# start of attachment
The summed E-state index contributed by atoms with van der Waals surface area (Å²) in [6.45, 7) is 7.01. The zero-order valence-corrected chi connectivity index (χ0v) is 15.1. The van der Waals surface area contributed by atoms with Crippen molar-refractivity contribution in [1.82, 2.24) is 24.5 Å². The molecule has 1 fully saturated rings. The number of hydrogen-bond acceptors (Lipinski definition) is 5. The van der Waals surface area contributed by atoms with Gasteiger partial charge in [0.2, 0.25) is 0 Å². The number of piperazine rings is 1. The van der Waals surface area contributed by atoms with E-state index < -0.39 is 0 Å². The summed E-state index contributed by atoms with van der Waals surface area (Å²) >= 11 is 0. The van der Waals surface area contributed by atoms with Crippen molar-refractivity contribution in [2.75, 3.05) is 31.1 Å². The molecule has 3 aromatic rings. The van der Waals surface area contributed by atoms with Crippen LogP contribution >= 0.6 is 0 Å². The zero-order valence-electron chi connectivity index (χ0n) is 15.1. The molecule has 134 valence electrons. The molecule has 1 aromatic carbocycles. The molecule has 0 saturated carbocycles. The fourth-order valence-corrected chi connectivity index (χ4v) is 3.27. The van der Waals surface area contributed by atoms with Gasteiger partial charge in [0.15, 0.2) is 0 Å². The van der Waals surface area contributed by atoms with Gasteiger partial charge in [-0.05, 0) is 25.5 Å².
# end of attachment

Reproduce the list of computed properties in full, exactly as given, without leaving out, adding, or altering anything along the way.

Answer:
The summed E-state index contributed by atoms with van der Waals surface area (Å²) in [6.45, 7) is 7.01. The zero-order valence-corrected chi connectivity index (χ0v) is 15.1. The van der Waals surface area contributed by atoms with Crippen molar-refractivity contribution in [1.82, 2.24) is 24.5 Å². The molecule has 1 fully saturated rings. The number of hydrogen-bond acceptors (Lipinski definition) is 5. The van der Waals surface area contributed by atoms with Gasteiger partial charge in [0.2, 0.25) is 0 Å². The number of piperazine rings is 1. The van der Waals surface area contributed by atoms with E-state index < -0.39 is 0 Å². The summed E-state index contributed by atoms with van der Waals surface area (Å²) >= 11 is 0. The van der Waals surface area contributed by atoms with Crippen molar-refractivity contribution in [2.75, 3.05) is 31.1 Å². The molecule has 3 aromatic rings. The van der Waals surface area contributed by atoms with Crippen LogP contribution >= 0.6 is 0 Å². The zero-order valence-electron chi connectivity index (χ0n) is 15.1. The molecule has 134 valence electrons. The molecule has 1 aromatic carbocycles. The molecule has 0 saturated carbocycles. The fourth-order valence-corrected chi connectivity index (χ4v) is 3.27. The van der Waals surface area contributed by atoms with Gasteiger partial charge in [0.15, 0.2) is 0 Å². The van der Waals surface area contributed by atoms with Gasteiger partial charge in [-0.05, 0) is 25.5 Å².